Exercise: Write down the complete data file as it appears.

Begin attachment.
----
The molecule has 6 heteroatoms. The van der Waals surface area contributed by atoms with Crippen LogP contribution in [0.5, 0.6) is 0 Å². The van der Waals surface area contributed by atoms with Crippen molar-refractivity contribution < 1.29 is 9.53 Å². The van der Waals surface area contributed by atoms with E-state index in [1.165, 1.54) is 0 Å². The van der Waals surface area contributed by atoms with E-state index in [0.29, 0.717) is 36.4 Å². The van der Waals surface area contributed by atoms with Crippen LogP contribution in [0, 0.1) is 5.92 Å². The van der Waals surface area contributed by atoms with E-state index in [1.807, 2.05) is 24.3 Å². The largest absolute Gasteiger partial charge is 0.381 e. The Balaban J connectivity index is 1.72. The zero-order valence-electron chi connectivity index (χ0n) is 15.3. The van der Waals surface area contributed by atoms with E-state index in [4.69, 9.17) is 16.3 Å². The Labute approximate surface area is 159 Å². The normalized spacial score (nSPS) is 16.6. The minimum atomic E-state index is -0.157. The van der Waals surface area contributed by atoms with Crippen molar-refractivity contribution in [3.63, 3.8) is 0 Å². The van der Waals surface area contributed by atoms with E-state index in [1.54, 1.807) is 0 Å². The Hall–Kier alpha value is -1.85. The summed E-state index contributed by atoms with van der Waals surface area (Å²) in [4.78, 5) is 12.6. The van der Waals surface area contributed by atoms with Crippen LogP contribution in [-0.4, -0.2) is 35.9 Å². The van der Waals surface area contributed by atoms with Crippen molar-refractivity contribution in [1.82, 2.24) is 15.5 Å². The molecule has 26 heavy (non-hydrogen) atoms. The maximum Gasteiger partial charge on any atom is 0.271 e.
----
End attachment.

The molecule has 6 heteroatoms. The van der Waals surface area contributed by atoms with Crippen LogP contribution in [0.5, 0.6) is 0 Å². The van der Waals surface area contributed by atoms with Crippen molar-refractivity contribution < 1.29 is 9.53 Å². The van der Waals surface area contributed by atoms with E-state index in [1.165, 1.54) is 0 Å². The van der Waals surface area contributed by atoms with E-state index in [0.29, 0.717) is 36.4 Å². The van der Waals surface area contributed by atoms with Crippen LogP contribution in [0, 0.1) is 5.92 Å². The van der Waals surface area contributed by atoms with E-state index in [1.807, 2.05) is 24.3 Å². The largest absolute Gasteiger partial charge is 0.381 e. The Balaban J connectivity index is 1.72. The zero-order valence-electron chi connectivity index (χ0n) is 15.3. The van der Waals surface area contributed by atoms with E-state index in [4.69, 9.17) is 16.3 Å². The Labute approximate surface area is 159 Å². The normalized spacial score (nSPS) is 16.6. The minimum atomic E-state index is -0.157. The van der Waals surface area contributed by atoms with Crippen molar-refractivity contribution in [3.63, 3.8) is 0 Å². The van der Waals surface area contributed by atoms with E-state index in [1.54, 1.807) is 0 Å². The Hall–Kier alpha value is -1.85. The summed E-state index contributed by atoms with van der Waals surface area (Å²) in [4.78, 5) is 12.6. The van der Waals surface area contributed by atoms with Crippen LogP contribution in [-0.4, -0.2) is 35.9 Å². The van der Waals surface area contributed by atoms with Crippen molar-refractivity contribution in [1.82, 2.24) is 15.5 Å². The molecule has 26 heavy (non-hydrogen) atoms. The maximum Gasteiger partial charge on any atom is 0.271 e.